Men and women from religious minorities have from ancient times inked their bodies to proclaim their identity. The Copts are one of the oldest surviving Christian communities of the Middle East, and the practice of religious tattooing dates back centuries. It is a mark of defiance, pride and solidarity in the face of adversity.
Iman Nabil Ateya is a 35-year-old woman from Kom el Mahras, Minya, in southern Egypt. She first had the cross symbol tattooed on her wrist when she young. The original design faded, leading her to replace it with another in the same location – an act, for her, of reaffirming her commitment to her faith by ensuring this visual proclamation remains visible. It is commonplace in the Coptic community for body art designs to be renewed in this way, to maintain a symbolic, visual vibrancy.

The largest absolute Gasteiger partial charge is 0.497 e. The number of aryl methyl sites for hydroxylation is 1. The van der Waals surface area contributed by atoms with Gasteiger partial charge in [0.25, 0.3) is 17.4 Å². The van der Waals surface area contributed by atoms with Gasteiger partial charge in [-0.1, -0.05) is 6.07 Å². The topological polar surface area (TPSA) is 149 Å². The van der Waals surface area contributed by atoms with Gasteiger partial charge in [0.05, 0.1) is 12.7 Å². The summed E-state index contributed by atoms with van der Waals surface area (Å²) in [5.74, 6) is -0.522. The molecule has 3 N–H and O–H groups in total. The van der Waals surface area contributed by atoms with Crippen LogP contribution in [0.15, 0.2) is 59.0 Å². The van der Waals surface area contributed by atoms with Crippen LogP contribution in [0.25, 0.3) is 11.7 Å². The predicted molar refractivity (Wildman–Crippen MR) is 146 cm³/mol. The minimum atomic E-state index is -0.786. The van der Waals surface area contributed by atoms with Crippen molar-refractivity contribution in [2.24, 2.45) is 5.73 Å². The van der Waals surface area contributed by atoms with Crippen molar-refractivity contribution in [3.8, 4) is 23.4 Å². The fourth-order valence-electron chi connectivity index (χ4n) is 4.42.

In recent times, Iman attended the Moulid (a public feast) for a further tattoo to be drawn, a depiction of St Mary; “I ask her for whatever I want, and she answers me”.
Though Iman’s daughter was worried this larger design would harm her mother, Iman took pride in enduring through the pain of the procedure incorporating a modern needle-based machine, though without the numbing anaesthesia usually recommended.
Iman was interviewed by Samia Hanna as part of CREID’s oral heritage project in Egypt.